A research field is emerging and gaining popularity

May 2021 - Adam Matthews

The idea of the university being ‘unbundled’ has been growing in higher education studies for a while.

In essence, unbundling as a concept is breaking up elements of a product for greater flexibility and choice. The package holiday is a good example, we may want the bundled experience of a package or we may want to unbundle flights, accommodation, transfers, excursions meals etc. The package holiday has been ‘disrupted’ by technology in that the internet and platforms such as Airbnb and Uber change our relationship with service providers. More broadly online bookings make it easier to go straight to the supplier. Both technology and sector growth and diversification are fuelling the unbundling of higher education.

The ‘unbundled university’ has many facets but here I will focus on two:  

  1. The breaking up of the constituent parts of a degree or other qualification – an example being Massive Open Online Courses (MOOCs) and Microcredentials 
  2. The diversification of professional roles in higher education 

Modular Style Curriculums

Firstly, modular style curriculums are pretty much the norm now in higher education and by taking more or less modules (at postgraduate level more commonly) students can achieve certificates (60 credits), diplomas (120 credits) or full masters (180 credits). The microcredential is extending this into students taking stand-alone 10 or 20 credit modules which may or may not in the future be ‘bundled’ for a certificate, diploma or masters.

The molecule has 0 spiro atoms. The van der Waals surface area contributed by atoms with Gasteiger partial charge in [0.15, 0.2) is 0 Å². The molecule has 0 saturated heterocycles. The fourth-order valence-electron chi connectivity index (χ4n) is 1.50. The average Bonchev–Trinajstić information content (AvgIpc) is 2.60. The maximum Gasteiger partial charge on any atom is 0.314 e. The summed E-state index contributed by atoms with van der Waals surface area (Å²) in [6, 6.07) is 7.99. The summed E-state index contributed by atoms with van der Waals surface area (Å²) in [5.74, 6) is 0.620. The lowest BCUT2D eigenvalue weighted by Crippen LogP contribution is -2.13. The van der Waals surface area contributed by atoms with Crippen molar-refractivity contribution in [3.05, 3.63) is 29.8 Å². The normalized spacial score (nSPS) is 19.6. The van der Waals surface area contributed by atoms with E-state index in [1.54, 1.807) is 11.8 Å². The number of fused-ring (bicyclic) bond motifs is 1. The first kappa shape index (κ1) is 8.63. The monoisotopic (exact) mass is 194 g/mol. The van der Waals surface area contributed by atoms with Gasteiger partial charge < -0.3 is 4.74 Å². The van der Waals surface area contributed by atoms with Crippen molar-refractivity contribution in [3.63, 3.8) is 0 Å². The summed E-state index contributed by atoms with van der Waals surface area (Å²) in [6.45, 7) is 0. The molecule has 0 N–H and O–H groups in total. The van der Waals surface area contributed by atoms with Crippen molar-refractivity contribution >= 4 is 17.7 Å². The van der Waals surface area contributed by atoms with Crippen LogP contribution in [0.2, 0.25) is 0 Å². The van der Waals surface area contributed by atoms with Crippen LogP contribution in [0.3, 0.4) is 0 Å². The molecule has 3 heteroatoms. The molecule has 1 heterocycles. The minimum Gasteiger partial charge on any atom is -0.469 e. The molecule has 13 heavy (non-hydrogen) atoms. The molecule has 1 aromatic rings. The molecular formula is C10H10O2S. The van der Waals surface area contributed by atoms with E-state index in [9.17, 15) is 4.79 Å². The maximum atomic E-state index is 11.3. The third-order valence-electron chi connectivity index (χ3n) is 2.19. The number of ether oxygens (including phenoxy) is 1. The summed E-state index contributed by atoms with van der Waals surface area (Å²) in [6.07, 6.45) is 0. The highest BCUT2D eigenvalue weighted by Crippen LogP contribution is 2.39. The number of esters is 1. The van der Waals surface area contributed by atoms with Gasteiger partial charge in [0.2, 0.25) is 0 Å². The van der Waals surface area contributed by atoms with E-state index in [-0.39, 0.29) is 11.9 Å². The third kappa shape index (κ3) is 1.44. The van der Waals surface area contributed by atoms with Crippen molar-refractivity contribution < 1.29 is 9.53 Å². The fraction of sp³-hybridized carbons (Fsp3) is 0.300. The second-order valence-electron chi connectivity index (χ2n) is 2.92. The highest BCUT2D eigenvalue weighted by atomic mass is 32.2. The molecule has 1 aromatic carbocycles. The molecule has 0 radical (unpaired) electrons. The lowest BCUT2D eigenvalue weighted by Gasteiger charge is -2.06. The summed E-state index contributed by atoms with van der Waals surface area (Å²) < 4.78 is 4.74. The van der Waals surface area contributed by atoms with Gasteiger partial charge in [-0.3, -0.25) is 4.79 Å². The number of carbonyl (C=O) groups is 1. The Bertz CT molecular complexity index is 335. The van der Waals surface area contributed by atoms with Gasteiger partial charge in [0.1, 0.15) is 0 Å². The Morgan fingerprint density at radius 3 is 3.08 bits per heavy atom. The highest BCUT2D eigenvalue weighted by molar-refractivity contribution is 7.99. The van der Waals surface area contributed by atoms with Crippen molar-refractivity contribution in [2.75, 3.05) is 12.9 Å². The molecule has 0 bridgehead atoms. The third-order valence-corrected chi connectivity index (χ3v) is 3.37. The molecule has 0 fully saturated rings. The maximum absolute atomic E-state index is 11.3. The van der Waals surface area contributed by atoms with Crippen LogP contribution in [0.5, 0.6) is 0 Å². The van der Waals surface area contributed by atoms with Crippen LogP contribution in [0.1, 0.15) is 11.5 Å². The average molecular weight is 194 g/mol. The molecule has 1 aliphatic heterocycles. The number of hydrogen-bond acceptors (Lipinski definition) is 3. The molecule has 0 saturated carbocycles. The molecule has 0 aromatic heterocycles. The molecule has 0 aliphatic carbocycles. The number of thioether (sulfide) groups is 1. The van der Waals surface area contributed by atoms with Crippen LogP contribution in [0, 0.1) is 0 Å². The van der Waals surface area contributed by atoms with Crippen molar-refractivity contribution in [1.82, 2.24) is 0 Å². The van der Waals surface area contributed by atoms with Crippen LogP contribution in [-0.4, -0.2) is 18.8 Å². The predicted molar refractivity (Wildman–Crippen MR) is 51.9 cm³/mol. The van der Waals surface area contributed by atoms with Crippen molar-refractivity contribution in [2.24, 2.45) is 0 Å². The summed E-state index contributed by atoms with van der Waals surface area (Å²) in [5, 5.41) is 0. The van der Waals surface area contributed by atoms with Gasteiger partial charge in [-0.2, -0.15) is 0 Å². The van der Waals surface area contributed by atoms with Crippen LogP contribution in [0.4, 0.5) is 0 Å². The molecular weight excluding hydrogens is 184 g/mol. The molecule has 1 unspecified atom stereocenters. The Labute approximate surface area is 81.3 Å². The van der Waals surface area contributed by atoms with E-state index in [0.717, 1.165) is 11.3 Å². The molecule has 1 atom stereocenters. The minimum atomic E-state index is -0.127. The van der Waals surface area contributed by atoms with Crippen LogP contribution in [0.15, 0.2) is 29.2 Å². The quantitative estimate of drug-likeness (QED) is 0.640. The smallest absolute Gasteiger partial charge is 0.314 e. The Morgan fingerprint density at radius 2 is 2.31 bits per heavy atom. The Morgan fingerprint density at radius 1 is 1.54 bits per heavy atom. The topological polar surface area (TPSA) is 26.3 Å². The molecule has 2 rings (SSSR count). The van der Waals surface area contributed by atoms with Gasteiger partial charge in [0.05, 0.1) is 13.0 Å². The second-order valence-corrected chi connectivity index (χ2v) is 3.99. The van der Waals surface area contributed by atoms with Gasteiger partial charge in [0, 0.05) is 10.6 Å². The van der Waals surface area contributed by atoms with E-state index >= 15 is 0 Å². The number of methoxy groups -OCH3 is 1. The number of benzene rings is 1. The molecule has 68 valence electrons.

The Academic Role

Secondly, the academic role is being ‘unbundled’ as far as there isn’t one teacher-researcher responsible for every aspect of the student experience. This has happened over the last 150 years but is increasing rapidly especially with the need to work together with multimedia, learning designers and other specialists. There are a multitude of roles within the university all working together which are ‘bundled’ together to make up the student experience. These are hugely diverse, from estates to admissions to IT. Another aspect of unbundling is partnering with external partners. This adds an extra perspective to unbundling. This can most commonly be seen in distance learning programmes whereby universities partner with technology and marketing specialists. At Birmingham we partner with Wiley Education Services. Other platforms such as FutureLearn extend the reach and complexity of unbundling. 

These two aspects of the unbundled university require huge amounts of collaboration across not only roles and departments within the university but also external partners such as Wiley Education Services and FutureLearn. Developing a new online course starts with market research and involves external and internal partners. Programmes are marketed, collaborating with University of Birmingham marketing but also external partners. Courses are developed with academics and learning designers from both inside and outside the University and multimedia produced alongside Creative Media. Students apply for the courses and admissions work with academics and the external partners. Then the course runs and School teams support and collaborate with partners and students. 

Seamless Student Experience

Educational Enterprise are the glue that brings all of this together to make unbundling look like it’s neatly bundled together into one seamless student experience. This wouldn’t be possible without a huge amount of collaboration as the degree and roles are unbundled and bundled much like a swan gliding along the water with lots of work going on under the surface. 


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